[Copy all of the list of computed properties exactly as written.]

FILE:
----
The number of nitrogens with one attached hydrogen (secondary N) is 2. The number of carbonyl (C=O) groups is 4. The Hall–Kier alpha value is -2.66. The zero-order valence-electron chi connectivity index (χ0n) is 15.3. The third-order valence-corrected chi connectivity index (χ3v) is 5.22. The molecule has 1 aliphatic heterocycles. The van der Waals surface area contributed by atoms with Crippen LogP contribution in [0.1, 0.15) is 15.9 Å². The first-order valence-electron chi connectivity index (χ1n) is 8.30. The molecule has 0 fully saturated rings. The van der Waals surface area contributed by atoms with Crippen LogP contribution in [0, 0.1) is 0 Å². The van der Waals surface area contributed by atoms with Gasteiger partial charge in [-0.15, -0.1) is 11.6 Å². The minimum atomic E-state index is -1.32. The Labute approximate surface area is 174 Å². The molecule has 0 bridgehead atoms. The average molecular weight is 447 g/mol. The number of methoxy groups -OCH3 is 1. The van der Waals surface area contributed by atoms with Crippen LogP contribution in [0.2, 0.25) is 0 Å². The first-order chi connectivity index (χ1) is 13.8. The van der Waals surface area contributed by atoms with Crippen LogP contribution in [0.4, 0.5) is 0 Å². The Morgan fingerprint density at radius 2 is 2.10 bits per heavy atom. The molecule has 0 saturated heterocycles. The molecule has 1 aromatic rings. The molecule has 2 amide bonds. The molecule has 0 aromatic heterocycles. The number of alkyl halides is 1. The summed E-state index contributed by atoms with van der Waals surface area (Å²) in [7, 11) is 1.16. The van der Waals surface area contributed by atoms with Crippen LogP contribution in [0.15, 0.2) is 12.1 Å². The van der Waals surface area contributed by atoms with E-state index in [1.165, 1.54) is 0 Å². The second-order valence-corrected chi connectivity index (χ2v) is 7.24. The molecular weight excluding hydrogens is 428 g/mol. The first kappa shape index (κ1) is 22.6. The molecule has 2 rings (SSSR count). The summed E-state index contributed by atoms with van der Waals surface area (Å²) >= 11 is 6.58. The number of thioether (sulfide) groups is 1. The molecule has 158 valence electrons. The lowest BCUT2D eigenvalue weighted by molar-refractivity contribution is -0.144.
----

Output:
The number of nitrogens with one attached hydrogen (secondary N) is 2. The number of carbonyl (C=O) groups is 4. The Hall–Kier alpha value is -2.66. The zero-order valence-electron chi connectivity index (χ0n) is 15.3. The third-order valence-corrected chi connectivity index (χ3v) is 5.22. The molecule has 1 aliphatic heterocycles. The van der Waals surface area contributed by atoms with Crippen LogP contribution in [0.1, 0.15) is 15.9 Å². The first-order valence-electron chi connectivity index (χ1n) is 8.30. The molecule has 0 fully saturated rings. The van der Waals surface area contributed by atoms with Crippen LogP contribution in [0, 0.1) is 0 Å². The van der Waals surface area contributed by atoms with Gasteiger partial charge in [-0.15, -0.1) is 11.6 Å². The minimum atomic E-state index is -1.32. The Labute approximate surface area is 174 Å². The molecule has 0 bridgehead atoms. The average molecular weight is 447 g/mol. The number of methoxy groups -OCH3 is 1. The van der Waals surface area contributed by atoms with Crippen LogP contribution in [0.2, 0.25) is 0 Å². The first-order chi connectivity index (χ1) is 13.8. The van der Waals surface area contributed by atoms with Crippen LogP contribution in [0.4, 0.5) is 0 Å². The Morgan fingerprint density at radius 2 is 2.10 bits per heavy atom. The molecule has 0 saturated heterocycles. The molecule has 1 aromatic rings. The molecule has 2 amide bonds. The molecule has 0 aromatic heterocycles. The number of alkyl halides is 1. The summed E-state index contributed by atoms with van der Waals surface area (Å²) in [7, 11) is 1.16. The van der Waals surface area contributed by atoms with Crippen LogP contribution in [0.15, 0.2) is 12.1 Å². The van der Waals surface area contributed by atoms with E-state index in [1.165, 1.54) is 0 Å². The second-order valence-corrected chi connectivity index (χ2v) is 7.24. The molecular weight excluding hydrogens is 428 g/mol. The first kappa shape index (κ1) is 22.6. The molecule has 2 rings (SSSR count). The summed E-state index contributed by atoms with van der Waals surface area (Å²) >= 11 is 6.58. The number of thioether (sulfide) groups is 1. The molecule has 158 valence electrons. The lowest BCUT2D eigenvalue weighted by molar-refractivity contribution is -0.144.